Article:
Car-Dependent States Hit Hardest by Obesity Epidemic

driving_obesity.pngStates where more people drive to work face an even worse obesity crisis. Graphic: Noah Kazis and Carly Clark

Transportation is a public health issue. As profiled in the recently released report from the Trust for America’s Health, "F as in Fat," obesity rates continue to rise across the nation, increasing the risk of serious health problems like diabetes and hypertension. To solve the obesity epidemic, the data suggest, we need to rethink our dependence on the automobile. 

"F as in Fat" breaks out obesity numbers state by state. After glancing at their map, it seemed like transit and pedestrian-friendly states were doing better than the national average. To get more precise, we decided to compare adult obesity rates, as gathered in the report, to commuting statistics in the U.S. Census. You can download our spreadsheet here

The result is the scatterplot shown above, which clearly shows that states where more people drive to work have higher obesity rates. Caveats abound — correlation isn’t causation and state-level data can obscure important patterns visible only through a closer microscope — but the result is provocative. The two outliers are D.C. and New York State; they imply that while a large shift away from driving can make a big difference, it can’t solve the obesity crisis on its own.

Although "F as in Fat" doesn’t analyze transportation behavior itself, the authors agree that moving away from a reliance on the automobile is a critical component in curbing obesity. Their recommendations include: passing legislation supporting non-motorized transportation, such as an expansion of the Safe Routes to School program or a national complete streets bill; building more safe pedestrian space and bike paths to encourage active transport; and supporting mixed-use, walkable, and transit-oriented development.

  • Glenn

    I am often shocked at obesity rates when I leave NYC or am in more rural/exurban areas. And I also find it shocking how people not from NYC, even people that look healthy, get winded walking around sightseeing. The average New Yorker walks 2-3 miles a day and does lots of steps without even thinking about it. And that’s if you just take mass transit most places.

    Obesity’s health impact isn’t just straight based on BMI either. If you are getting a certain minimum level of physicial activity, it’s not clear BMI is that bad health-wise. It’s the combination of a high BMI and low physical activity that make for a dangerous risk for diabetes. Abdominal fat is the main issue and that is directly because of lack of exercise.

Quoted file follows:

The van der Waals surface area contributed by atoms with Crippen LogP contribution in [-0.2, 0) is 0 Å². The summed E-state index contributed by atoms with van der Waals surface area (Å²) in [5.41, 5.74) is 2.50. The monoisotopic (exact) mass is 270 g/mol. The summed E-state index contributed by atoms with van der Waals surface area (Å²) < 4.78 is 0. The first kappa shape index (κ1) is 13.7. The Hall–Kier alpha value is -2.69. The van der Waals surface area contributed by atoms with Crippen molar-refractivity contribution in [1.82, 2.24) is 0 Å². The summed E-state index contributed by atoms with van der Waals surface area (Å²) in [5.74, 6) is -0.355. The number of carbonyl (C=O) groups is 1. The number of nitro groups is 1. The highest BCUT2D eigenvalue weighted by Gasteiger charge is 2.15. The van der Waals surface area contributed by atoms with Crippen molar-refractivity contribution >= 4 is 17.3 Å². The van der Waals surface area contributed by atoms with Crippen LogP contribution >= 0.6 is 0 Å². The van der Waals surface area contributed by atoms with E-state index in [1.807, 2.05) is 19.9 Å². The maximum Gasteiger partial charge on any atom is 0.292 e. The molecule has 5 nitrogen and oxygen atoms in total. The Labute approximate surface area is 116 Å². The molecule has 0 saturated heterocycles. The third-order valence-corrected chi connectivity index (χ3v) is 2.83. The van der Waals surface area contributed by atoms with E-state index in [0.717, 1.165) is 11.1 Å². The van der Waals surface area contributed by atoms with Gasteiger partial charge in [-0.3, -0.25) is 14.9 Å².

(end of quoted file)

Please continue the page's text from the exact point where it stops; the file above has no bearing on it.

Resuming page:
• Zmapper

    That graph looks pretty flat to me. I noticed how the thinnest city (SLC or Denver probably) is around the 50% percentile.

  • flp

    guys, really, obesity is a far more complicated issue, and driving behavior really does not explain it. this story strikes me as a desperate ploy to reduce driving, and i don’t care how laudable such a goal is.

    caveats abound? that’s putting it way to mildly. there likely are HUGE cultural, socio-economic, ethnic and other difference between the larger population areas of auto dependent states and those less auto dependent. driving behavior likely is another symptom, along with obesity, of the behavior(s) that drive(s) all this.

  • Darin

    The graph’s not flat at all. There are two outliers (Washington D.C. and New York) and the rest of the points (between 80-95% drivers) clearly show a relationship between driving and obesity. Colorado with the lowest obesity rate has the 15th largest rate of commuting by means other than driving which is the 30th percentile which is probably significantly different from the 50th percentile.

  • Allan

    This would be way more obvious on a county-by-county level or anything more granular

  • I brought the data into a Google Fusion Table to make it easy for people to dive into: http://tables.googlelabs.com/DataSource?snapid=67208

    (If you’re new to Google Fusion Tables, there’s a bunch of ways to visualize the data available from the “Visualize” drop-down.)

  • Pulled the data into ManyEyes for tinkering.

  • V

    driving does play a role, I think, but sitting on a bus doesn’t exactly burn calories . . . I think its a combo of suburban sprawl, culture and food in the US that really does it. I’m pretty shocked to see the things/amounts some ppl. eat, and I’m in SF. And Americans (besides new yorkers) seem to think humans are incapable of walking for more than 5 minutes.

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